Minna. “ And what has a Christian to do with the latter? Oh, if you but knew the Rosemores! I have seen them in the midst of their occupations, often half-adozen times a day, fall down on their knees; and did any of their acquaintances chance to call when thus engaged, they were invited to enter and join in the service. No subject, excepting religion, ever passed their lips; there was no carelessness, no ukewarmness about them."
Mr. M. “Let me persuade you, my dear child, that devotion is not the whole of religion.'
Love to our neighbour constitutes as truly a part of both as love to God; if ye love not your brother, whom you
have seen, how can you love God, whom you have not seen? Neither ought we to confine it to the closet or the sanctuary; its nature is universal, and must be incorporated with every feeling and action of our lives.”
Charles. ". Though heavenly in her origin, her nature, and her destiny, religion is not so purely ethereal as to turn away from the scenes of this low diurnal sphere, as beneath her notice, and unworthy of her regard.' It must be carried into every transaction of life: and the duties of home, the amendment of our tempers, the improvement of our hearts, are as much a part of religion
as the observance of the Sabbath, or the performance of devotional exercises." Yes," returned Alice, “and for these important ends we must love God with all our heart, and soul, and strength; not that He can profit from our services, for He is infinitely happy in himself, but that we may derive advantage therefrom."
Minna. - That is the rock on which you split. You are always enlarging upon love to God, but how seldom do I hear you speak of love to Christ? Now, until you can contemplate him as your all, you are living in a state of darkness and error.”
Alice. “Under God, he is everythiug to us. We receive him as the glorious Messenger, whom the Almighty has given his creatures to bless and guide them on their way to immortality. When we reflect upon
his pure, his spotless, his sinless excellence—his self-denying virtue-his devotion to the cause of God and duty, and to the whole of the important ends for which he was ushered into being, we feel that it is utterly impossible to love him too strongly. In exact proportion as we love the Father, must we love the Son: the idea of the one is so closely associated with that of the other, that we cannot separate the two. When we think of the boundless mercy of the former, sending the latter to live, suffer, and die for us, we are overwhelmed with gratitude; and when we remember Christ's willingness to comply with the demand, the mind equally partakes of the same heavenly sentiment. Oh no," continued she, her whole countenance glowing with pious enthusiasm, "we shall never offend our Maker by reverencing that Being with whom he expressed himself well pleased. Where should we have been without him? I regard him as everything but the everlasting, unchangeable Jehovah."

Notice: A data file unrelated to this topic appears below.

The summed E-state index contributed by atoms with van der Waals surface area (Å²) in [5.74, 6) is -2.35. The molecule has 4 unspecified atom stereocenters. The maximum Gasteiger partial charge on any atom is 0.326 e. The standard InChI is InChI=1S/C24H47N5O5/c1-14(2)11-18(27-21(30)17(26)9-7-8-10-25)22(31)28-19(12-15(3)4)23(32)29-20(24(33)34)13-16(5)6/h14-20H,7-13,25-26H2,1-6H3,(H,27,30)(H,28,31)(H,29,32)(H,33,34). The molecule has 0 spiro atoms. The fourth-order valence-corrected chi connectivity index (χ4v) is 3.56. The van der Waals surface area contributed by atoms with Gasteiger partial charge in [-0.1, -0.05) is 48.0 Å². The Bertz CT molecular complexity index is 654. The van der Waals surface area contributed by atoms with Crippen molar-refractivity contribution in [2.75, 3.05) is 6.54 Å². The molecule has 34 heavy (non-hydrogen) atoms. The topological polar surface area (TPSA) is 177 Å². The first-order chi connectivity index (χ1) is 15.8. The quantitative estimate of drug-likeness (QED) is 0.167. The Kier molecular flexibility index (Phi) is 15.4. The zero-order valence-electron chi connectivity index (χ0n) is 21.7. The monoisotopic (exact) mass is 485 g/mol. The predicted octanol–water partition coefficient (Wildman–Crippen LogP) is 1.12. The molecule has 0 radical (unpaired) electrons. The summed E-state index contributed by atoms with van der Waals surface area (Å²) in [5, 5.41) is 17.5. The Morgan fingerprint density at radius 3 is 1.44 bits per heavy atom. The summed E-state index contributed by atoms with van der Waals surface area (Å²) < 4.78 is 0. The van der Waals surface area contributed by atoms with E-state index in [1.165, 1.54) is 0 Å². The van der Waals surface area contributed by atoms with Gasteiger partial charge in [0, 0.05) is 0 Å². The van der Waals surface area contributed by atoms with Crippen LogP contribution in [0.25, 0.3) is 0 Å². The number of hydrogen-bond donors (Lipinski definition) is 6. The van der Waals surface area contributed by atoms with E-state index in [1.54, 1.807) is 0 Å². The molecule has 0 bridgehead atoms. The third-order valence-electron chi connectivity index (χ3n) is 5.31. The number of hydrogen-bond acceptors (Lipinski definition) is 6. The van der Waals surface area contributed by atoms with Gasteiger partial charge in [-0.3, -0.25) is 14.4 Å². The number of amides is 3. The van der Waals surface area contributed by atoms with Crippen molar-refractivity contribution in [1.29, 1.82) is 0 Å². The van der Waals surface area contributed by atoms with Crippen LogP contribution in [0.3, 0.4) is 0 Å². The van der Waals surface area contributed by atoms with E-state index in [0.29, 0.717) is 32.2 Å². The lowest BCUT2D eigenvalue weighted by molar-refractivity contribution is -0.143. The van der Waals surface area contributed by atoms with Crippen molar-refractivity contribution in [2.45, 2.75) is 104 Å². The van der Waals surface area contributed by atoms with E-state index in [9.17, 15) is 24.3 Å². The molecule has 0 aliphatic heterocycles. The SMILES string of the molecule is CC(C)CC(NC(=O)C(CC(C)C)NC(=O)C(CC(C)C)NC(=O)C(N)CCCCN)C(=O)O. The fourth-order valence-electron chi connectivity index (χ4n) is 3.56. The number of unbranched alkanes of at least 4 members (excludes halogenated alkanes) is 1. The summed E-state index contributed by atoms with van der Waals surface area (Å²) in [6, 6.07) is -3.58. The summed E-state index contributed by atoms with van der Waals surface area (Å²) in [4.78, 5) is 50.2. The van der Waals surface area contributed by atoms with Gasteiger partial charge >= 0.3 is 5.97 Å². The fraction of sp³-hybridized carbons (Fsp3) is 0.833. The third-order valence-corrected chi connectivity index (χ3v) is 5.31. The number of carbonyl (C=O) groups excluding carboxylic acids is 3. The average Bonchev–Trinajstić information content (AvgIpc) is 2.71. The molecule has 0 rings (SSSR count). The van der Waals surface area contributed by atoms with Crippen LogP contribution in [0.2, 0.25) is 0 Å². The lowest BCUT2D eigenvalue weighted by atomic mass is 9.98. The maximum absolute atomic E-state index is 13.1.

Mr. M. “ Your opinions and feelings regarding the Redeemer, Alice, are beautifully just; and the fruit which springs from such a faith must, whatever others may aver to the contrary, be good and pleasing to God. I intend, Minna,” turning to his daughter, " at some future opportunity, to narrate to you a short history of two ladies, both Trinitarians, with whom I happened to be acquainted in early life. An incident which I shall mention of each, will perhaps convince you far better than argument, that faith without works is dead, being alone.”
Here Mr. Mornton was called away to speak to his steward; and Minna remarked, “ that nothing her papa could say of anybody would ever persuade her she was in error.”
Charles (feelingly). “Do not say so, -oh, do not say so, my dear cousin; a few short years since, and had any person even hinted at the possibility of your adopting your present sentiments, you would have smiled at the very idea of such a thing, and repelled the supposition with almost indignation. I recollect the period when my mind, too, was comparatively shrouded in mental darkness, and till it rested on the life-giving truths of Unitarianism, it never knew real peace; now, my hopes are anchored upon a rock which is sure and steadfast; on it I fearlessly, and with unbounded confidence, repose my all; I know in whom I believe, and feel persuaded that God will keep me until the great day.”
“ Were you, Mr. Herbert, ever a Trinitarian ?” asked Alice, with a look which seemed to add, “ Trinitarianism! oh, 'twas unworthy of a soul like yours.”
At Miss Mordaunt's request, Charles acquainted her with much relating to his religious experience, from the hour in which he first entered the house of bis uncle, till bis conversion to the Unitarian doctrine. “I date a great deal,” continued he, "of my spiritual improvement to the conversations I speak of. You, Minna, may probably remember them; poor Sophia was alive then." Although extremely young when she lost her sister, Minna cherished her memory with a sacred affection, and still, unknown to any, very often visited the spot which contained the remains of one so dear to her; but she seldom spoke of her, and now merely replied to her cousin's observation, “ that she had a confused recollection of some such conversations."
Charles (smiling). “Although only six years of age, you reasoned far better than you do now; but I do not give up the fond belief of yet seeing you all and more than you were before.” And Charles was the only one of her friends who did not despair of an event so longed